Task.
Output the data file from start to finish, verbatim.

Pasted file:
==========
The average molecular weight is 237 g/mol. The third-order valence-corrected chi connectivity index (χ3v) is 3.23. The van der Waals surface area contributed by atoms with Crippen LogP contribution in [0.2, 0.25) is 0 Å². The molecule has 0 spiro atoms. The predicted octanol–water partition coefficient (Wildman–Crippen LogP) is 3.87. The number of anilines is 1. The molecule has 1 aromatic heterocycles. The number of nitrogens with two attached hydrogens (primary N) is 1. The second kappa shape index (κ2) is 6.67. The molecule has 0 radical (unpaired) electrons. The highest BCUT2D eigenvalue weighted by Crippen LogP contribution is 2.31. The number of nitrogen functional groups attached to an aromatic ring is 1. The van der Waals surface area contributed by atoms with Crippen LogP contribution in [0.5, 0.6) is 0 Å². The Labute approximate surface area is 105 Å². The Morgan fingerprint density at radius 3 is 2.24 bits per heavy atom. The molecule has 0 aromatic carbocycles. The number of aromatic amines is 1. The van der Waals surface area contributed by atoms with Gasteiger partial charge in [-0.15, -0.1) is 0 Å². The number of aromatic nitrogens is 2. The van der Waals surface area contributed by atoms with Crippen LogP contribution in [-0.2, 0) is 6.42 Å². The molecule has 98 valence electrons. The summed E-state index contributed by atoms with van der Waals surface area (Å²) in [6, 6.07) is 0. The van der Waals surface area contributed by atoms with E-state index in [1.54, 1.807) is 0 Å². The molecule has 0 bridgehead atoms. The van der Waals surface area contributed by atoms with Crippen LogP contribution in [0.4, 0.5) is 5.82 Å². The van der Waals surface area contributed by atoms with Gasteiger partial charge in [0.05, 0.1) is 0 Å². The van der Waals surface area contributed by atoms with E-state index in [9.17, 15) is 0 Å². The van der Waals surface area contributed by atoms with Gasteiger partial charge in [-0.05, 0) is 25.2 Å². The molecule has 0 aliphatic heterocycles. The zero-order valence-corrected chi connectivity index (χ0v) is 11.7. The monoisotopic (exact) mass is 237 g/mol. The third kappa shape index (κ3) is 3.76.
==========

The average molecular weight is 237 g/mol. The third-order valence-corrected chi connectivity index (χ3v) is 3.23. The van der Waals surface area contributed by atoms with Crippen LogP contribution in [0.2, 0.25) is 0 Å². The molecule has 0 spiro atoms. The predicted octanol–water partition coefficient (Wildman–Crippen LogP) is 3.87. The number of anilines is 1. The molecule has 1 aromatic heterocycles. The number of nitrogens with two attached hydrogens (primary N) is 1. The second kappa shape index (κ2) is 6.67. The molecule has 0 radical (unpaired) electrons. The highest BCUT2D eigenvalue weighted by Crippen LogP contribution is 2.31. The number of nitrogen functional groups attached to an aromatic ring is 1. The van der Waals surface area contributed by atoms with Crippen LogP contribution in [0.5, 0.6) is 0 Å². The Labute approximate surface area is 105 Å². The Morgan fingerprint density at radius 3 is 2.24 bits per heavy atom. The molecule has 0 aromatic carbocycles. The number of aromatic amines is 1. The van der Waals surface area contributed by atoms with Gasteiger partial charge in [-0.15, -0.1) is 0 Å². The number of aromatic nitrogens is 2. The van der Waals surface area contributed by atoms with Crippen LogP contribution in [-0.2, 0) is 6.42 Å². The molecule has 98 valence electrons. The summed E-state index contributed by atoms with van der Waals surface area (Å²) in [6, 6.07) is 0. The van der Waals surface area contributed by atoms with E-state index in [1.54, 1.807) is 0 Å². The molecule has 0 bridgehead atoms. The van der Waals surface area contributed by atoms with Crippen LogP contribution in [0.4, 0.5) is 5.82 Å². The van der Waals surface area contributed by atoms with Gasteiger partial charge in [0.05, 0.1) is 0 Å². The van der Waals surface area contributed by atoms with E-state index in [9.17, 15) is 0 Å². The van der Waals surface area contributed by atoms with Gasteiger partial charge in [-0.05, 0) is 25.2 Å². The molecule has 0 aliphatic heterocycles. The zero-order valence-corrected chi connectivity index (χ0v) is 11.7. The monoisotopic (exact) mass is 237 g/mol. The third kappa shape index (κ3) is 3.76.